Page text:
What’s the hardest you’ve been hit by something? When I was in high school I played football, and I was matched up with a teammate named Warren for a drill. The drill was simple - both players laid down on their backs, helmet to helmet, and when a whistle was blown they rolled over, rose to their feet, and tried to drive the other backwards past a line a few yards away. I was a doughy 6’1, 260 lb freshman who was midway through his third week of football practice ever. Warren was a 5’10, 310 senior who once popped his own dislocated finger back into place on the sideline to re-enter a game. The whistle blew, I roused myself to an athletic position, and was promptly returned to the flat of my back by what felt like a cube of power slamming me in the chest and face.
As memorable as that clobbering was, the pain was dispersed throughout my body, unlike the 88-mph fastball from Blaine Hardy that struck Robinson Canó yesterday. Canó has twice been beaned by 96.5 mph fastballs in his career, but the location of Hardy’s two-seamer was as crushing for the Mariners as it was for, well, Canó’s metatarsal bone. The Mariners will be without the man who has been their second-best player by both bWAR and fWAR for somewhere around six weeks at least. Despite Robi’s recent adventures Seattle probably can’t just play four outfielders, meaning they need another 2B. Where should that 2B come from? Let’s look at the internal options.
Note: By the time this has published, the Mariners may have already made a roster move, and following Gordon Beckham’s removal from both ends of Tacoma’s double-header Sunday, he seems likeliest. At the time of this writing, nothing has been announced, however.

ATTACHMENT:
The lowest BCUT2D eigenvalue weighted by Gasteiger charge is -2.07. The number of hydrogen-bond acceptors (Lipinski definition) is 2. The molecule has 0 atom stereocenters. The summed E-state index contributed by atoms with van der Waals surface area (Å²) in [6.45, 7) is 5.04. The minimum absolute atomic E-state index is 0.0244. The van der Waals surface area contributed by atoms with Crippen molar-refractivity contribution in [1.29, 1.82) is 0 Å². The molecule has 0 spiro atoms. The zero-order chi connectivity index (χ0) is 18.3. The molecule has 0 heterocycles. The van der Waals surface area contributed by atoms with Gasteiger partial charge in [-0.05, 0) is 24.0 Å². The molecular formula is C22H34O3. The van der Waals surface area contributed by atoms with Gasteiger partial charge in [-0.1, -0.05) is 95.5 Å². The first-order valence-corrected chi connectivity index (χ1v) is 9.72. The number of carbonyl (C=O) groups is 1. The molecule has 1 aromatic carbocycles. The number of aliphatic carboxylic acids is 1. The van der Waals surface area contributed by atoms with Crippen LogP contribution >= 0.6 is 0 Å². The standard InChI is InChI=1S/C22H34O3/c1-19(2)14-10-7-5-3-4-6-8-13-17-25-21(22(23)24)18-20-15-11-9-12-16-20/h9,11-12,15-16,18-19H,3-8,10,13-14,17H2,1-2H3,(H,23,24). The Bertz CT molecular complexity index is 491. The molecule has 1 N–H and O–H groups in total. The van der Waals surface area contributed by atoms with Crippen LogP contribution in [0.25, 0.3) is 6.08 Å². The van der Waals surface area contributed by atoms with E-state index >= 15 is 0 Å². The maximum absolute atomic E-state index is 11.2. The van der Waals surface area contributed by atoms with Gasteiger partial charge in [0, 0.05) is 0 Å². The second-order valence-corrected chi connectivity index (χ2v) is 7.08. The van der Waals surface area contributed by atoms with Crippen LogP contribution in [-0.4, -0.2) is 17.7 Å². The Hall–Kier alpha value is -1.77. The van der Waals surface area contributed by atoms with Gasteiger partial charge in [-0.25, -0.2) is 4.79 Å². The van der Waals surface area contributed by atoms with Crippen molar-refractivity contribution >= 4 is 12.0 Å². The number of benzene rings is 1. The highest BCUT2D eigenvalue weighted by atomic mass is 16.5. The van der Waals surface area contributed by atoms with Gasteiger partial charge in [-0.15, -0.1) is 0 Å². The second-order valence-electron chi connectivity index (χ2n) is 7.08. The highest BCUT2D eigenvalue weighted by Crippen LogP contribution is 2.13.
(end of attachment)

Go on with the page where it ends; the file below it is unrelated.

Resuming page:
The minor leagues: Taylor Motter, Zach Vincej, Gordon Beckham
None of these names jump off the page. Motter has shown Big League Power™ as well as good base-stealing instincts. He’s struggled in Tacoma since his demotion but his peripherals aren’t too far out of wack save for a .216 BABIP, but it’s tough to see him getting the call with a .198/.278/.365 line through 108 PAs and a 66 wRC+. Zach Vincej was one of several players Seattle snuck through waivers this offseason and spring, which is why the current 40-man roster sits at 38, with two open spots. If the Mariners wanted the best defender for the job, Vincej might be the man by reputation, but despite lofty comparisons, the 27-year-old hasn’t separated himself at the plate. As has been noted, perhaps a promotion is exactly what he needs to succeed, but it’s a tough sell.
Finally, there’s Gordon Beckham. The veteran signed a minors deal with the Mariners last year, spent most of the 2017-2018 offseason as the most recent Mariners highlight on the At-Bat App, re-signed a minors deal, tore up Arizona, was cut, then re-re-signed and picked up where he left off offensively. 31-year-olds, even those that were 8th overall picks, don’t tend to break out, but as players get smarter more are altering their training and their swings. Beckham is no different, and a generous viewer could point to his 138 wRC+ and .300/.412/.500 line in Tacoma thru 114 PAs this year as a suggestion of growth.
Gordon Beckham not in the lineup for both games. He seems like the candidate to replace Cano. https://t.co/eA4YivhSJD— Ryan Divish (@RyanDivish) May 13, 2018
**rustles past Scott Podsednik and Matt Thornton jerseys to dust off 2009 Gordon Beckham rookie card** It’s time, old friend.
The current roster - Andrew Romine, Jean Segura, Kyle Seager, Dee Gordon